A Box of Unfortunate Events: The Gloom Looms, Books 10-12

( 122 )

Overview

Readers incapable of running fast enough to escape Lemony Snicket's A Series of Unfortunate Events can breathe a sigh of relief now that the first six books of the series have been securely contained in a shrink-wrapped box disguised with exquisite Brett Helquist art that will prevent this collection of woe from falling into the wrong hands.

The set includes: The Grim Grotto, The Slippery Slope and The Penultimate Peril.

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Overview

Readers incapable of running fast enough to escape Lemony Snicket's A Series of Unfortunate Events can breathe a sigh of relief now that the first six books of the series have been securely contained in a shrink-wrapped box disguised with exquisite Brett Helquist art that will prevent this collection of woe from falling into the wrong hands.

The set includes: The Grim Grotto, The Slippery Slope and The Penultimate Peril.

Read More Show Less

Product Details

  • ISBN-13: 9780060839093
  • Publisher: HarperCollins Publishers
  • Publication date: 10/18/2005
  • Series: A Series of Unfortunate Events
  • Edition description: SLIPCASE
  • Sales rank: 90,801
  • Age range: 8 - 12 Years
  • Product dimensions: 5.16 (w) x 7.40 (h) x 3.93 (d)

Meet the Author

Lemony Snicket

Lemony Snicket is often despondent, mostly about his published research, which includes A Series of Unfortunate Events and The Composer Is Dead.

Brett Helquist's celebrated art has graced books from the charming Roger, The Jolly Pirate, to the alarming New York Times bestselling A Series of Unfortunate Events, to the cozy E. B. White Read-Aloud Award finalist bedtime for bear. He lives with his family in Brooklyn, New York.

Biography

As the saying goes, all good things must come to an end -- and, in the case of Lemony Snicket, all unfortunate things must come to an end, too. After seven years and thirteen episodes, the much beloved A Series of Unfortunate Events books are drawing to a close. At least, that's what Snicket's "handler" Daniel Handler says.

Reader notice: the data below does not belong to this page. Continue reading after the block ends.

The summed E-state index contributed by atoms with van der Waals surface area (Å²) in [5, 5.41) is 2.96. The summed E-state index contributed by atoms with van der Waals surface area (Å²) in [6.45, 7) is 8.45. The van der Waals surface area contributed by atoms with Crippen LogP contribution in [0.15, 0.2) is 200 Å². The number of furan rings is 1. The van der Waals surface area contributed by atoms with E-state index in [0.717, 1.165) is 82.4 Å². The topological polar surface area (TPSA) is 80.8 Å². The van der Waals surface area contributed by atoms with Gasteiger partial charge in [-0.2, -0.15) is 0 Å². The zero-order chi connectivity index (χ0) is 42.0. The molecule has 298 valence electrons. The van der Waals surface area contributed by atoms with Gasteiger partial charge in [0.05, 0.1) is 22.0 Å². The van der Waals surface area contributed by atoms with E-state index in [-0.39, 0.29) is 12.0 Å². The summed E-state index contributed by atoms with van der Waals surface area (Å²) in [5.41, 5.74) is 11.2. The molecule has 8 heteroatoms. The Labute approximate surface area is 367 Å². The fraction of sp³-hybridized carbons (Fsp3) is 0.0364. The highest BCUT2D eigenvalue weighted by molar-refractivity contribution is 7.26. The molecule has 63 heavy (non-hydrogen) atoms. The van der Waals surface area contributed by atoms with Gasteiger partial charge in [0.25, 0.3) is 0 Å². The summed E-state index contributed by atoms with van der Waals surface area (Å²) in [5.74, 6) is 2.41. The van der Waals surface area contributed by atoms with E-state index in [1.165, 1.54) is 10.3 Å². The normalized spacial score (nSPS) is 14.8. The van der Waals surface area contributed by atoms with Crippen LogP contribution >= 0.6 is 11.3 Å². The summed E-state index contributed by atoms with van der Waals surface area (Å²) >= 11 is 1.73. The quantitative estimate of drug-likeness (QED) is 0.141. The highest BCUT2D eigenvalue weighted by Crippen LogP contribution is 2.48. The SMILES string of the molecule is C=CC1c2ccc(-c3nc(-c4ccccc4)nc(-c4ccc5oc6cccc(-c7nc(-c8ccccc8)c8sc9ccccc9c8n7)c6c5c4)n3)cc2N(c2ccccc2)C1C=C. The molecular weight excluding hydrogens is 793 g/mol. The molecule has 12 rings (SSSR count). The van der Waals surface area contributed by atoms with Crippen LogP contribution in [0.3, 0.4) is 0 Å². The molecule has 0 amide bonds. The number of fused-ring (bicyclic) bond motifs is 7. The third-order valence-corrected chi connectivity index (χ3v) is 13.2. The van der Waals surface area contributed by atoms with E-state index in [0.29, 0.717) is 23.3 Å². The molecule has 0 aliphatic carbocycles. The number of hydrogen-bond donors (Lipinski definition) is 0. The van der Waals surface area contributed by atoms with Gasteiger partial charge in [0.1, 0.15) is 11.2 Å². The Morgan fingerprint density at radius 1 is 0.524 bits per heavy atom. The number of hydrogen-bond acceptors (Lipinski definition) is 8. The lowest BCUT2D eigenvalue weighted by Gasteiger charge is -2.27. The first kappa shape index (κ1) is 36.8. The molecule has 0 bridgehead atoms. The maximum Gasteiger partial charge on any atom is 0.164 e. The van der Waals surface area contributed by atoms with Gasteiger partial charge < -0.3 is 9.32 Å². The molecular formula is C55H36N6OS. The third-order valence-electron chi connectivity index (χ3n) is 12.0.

But before getting to what promises to be "the most unfortunate event of all," it is first necessary to familiarize oneself with the mysterious man who created a mega-selling series of children's novels pivoting on the premise of placing young people in peril. According to his autobiography Lemony Snicket: the Unauthorized Autobiography, Snicket "grew up near the sea and currently lives beneath it. To his horror and dismay, he has no wife or children, only enemies, associates, and the occasional loyal manservant. His trial has been delayed, so he is free to continue researching and recording the tragic tales of the Baudelaire orphans." Hmmm. Perhaps an autobiography purporting that it may or may not be true isn't the best place to begin.

Instead, let us focus on Daniel Handler, the man who might actually be responsible for composing the Series of Unfortunate Events books according to certain skeptics (which include Handler, himself). Daniel Handler has been asked many times why anyone would want to make a career of chronicling the ghastly trials of a trio of ill-fated orphans. "When I was young, my favorite stories were not the sort of children's books that are constantly being thrust at you when you're little," he explained in an audio essay on Barnes & Noble.com. "I didn't like books where people played on a sports team and won a bunch of games, or went to summer camp and had a wonderful time. I really liked a book where a witch might cut a child's head off or a pack of angry dogs might burst through a door and terrorize a family. So, I guess it should not be surprising that when I turned to children's literature I tried to think of all sorts of interesting things to happen to small children, and all of these things were pretty dreadful."

Handler has long made it clear that his wildly popular series would be limited to thirteen installments. The Penultimate Peril: Book the Twelfth finds the much-beleaguered Baudelaire orphans "enjoying" a family vacation at a menacing hotel, and Handler is wrapping up his saga with The End: Book the Thirteenth, which promises to tie up all remaining threads in the story in an undoubtedly exciting manner.

However, the conclusion of his series is no indication that Handler plans on bringing his writing career to an end. He has also written adult-targeted titles under his own name, including his latest, Adverbs: A Novel. This exploration of love, which Publishers Weekly deemed "lovely" and "lilting," may forgo the trademark Lemony Snicket wry morbidity, but Handler ensures readers that the book isn't without its own unfortunate events. "It's a fairly miserable story, as any story about love will be," he says. "People try to find love -- some of them find it, some of them don't, some of them have an unhappy time even if they do find it -- but it is considerably more cheerful than any of my so-called children's books."